“Hacksaw Ridge” stars Andrew Garfield, Sam Worthington, Luke Bracey, Teresa Palmer, Hugo Weaving, and Vince Vaughn. Released on November 4, 2016, the film is about a man who enlists in the Army to fight in World War II despite his refusal to kill anyone.
The film is directed by Mel Gibson, who also directed The Man Without a Face, Braveheart, The Passion of the Christ, and Apocalypto. It is based on a true story about Desmond T. Doss, the first conscientious objector who received the Medal of Honor for his courageous acts at Hacksaw Ridge. I haven’t seen any of the films that Gibson directed, but I did see a few films that he starred in, such as The Expendables 3 and the first three Mad Max films. This film has been getting some great buzz since its premiere at the 73rd Venice Film Festival two months ago, where it got a 10-minute standing ovation, and sometimes, great buzz can equal to Oscar buzz depending on how well it does as a wide release. For this review, I’m not going to let Mel Gibson’s personal life cloud my judgement for this film. I’m reviewing it based on his vision as a director.
As I mentioned before, the film is based on a true story that chronicles the events experienced by Desmond T. Doss, played by Andrew Garfield, starting with his childhood. What I loved about the story is that it displayed a couple of reasons why Doss doesn’t carry a weapon. Those reasons alone made me understand why he took that oath. This act makes him an outcast from the other soldiers, but his actions inside the battlefield made him into a hero. The first half of the film did a great job at building up to the battle on Hacksaw Ridge without slowing itself down, while giving us plenty of time to explore some of the characters. The structure almost reminded me of The Hunger Games, where the first half has that long build-up for the audience to get to know the characters before the big event in the second half. Garfield was a marvel to watch as Doss. I really liked him in the Amazing Spider-Man films, and I love him in this. It might be possible that he’ll get an Oscar nomination for his role. My biggest surprise was Vince Vaughn’s performance as Sergeant Howell. I usually see him in comedies, but I haven’t seen him in anything like this. I was like, “Eh, I’m not sure about that”, but after watching his performance, I was like, “Wow, I am impressed”. The film does have some religious themes, but they were able to mesh well together with its strong storytelling without being shoved down our throats. The second half of the film is where Mel Gibson drew out the big guns. As soon as it starts, my eyes were glued to the screen. That entire sequence was heart-pounding, well-shot, and very violent. It really displayed the expression, “War is Hell”, in the most realistic way possible, and I do mean realistic because it has plenty of grisly sequences that aren’t meant for those with weak stomachs. Combine it with some fantastic sound editing and you got yourself an intense, gritty experience that does not let up until the credits start rolling.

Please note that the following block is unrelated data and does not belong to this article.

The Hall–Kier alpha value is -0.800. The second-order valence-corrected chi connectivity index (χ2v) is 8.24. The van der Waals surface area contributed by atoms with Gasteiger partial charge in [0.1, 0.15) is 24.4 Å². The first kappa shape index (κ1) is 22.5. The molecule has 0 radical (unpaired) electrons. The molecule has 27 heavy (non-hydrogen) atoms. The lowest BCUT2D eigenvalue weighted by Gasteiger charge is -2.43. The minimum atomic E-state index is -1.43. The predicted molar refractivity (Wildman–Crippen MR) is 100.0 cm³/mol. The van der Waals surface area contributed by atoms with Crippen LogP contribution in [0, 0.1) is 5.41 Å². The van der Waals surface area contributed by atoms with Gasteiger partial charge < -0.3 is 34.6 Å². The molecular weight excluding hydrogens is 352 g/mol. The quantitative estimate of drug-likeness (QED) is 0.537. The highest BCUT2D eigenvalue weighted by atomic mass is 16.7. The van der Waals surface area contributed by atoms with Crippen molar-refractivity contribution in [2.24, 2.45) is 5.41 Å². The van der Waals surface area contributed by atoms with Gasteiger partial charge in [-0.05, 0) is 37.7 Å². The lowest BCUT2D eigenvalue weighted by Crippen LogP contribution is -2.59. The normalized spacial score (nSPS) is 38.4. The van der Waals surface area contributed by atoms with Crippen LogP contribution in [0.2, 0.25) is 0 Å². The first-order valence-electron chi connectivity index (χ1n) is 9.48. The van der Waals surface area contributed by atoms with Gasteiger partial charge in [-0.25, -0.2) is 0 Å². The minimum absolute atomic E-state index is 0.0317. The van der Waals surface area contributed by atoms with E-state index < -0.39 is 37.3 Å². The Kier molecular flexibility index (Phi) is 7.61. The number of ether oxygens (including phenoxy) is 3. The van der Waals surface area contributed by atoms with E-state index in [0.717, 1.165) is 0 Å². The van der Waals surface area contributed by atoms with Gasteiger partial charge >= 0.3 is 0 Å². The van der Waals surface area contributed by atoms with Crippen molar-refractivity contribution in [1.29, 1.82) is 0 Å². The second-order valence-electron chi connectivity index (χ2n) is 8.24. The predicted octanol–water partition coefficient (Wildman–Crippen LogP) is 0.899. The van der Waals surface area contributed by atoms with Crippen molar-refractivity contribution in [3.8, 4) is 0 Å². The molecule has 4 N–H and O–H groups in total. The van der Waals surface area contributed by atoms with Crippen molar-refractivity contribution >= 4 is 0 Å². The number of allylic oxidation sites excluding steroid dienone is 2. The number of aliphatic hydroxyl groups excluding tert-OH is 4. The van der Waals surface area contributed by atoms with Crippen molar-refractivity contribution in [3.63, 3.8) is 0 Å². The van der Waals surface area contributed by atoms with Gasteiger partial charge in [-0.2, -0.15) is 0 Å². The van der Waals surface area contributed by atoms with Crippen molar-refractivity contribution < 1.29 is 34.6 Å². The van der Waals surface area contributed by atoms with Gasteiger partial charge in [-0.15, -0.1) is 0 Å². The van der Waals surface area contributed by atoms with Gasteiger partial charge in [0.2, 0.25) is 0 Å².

Overall, “Hacksaw Ridge” is not only an inspiring, well-acted tale about a man’s heroic deed that doesn’t involve killing people, but it’s also the most intense, most innovative war film that I ever experienced on the big screen. Thanks to Andrew Garfield’s strong performance, great sound editing, some supportive religious themes, and its gripping and violent second half, this film may not be for those who can’t stand the sight of blood and gore, but for fans of war films, it is a must-watch. A bit long, but a must-watch.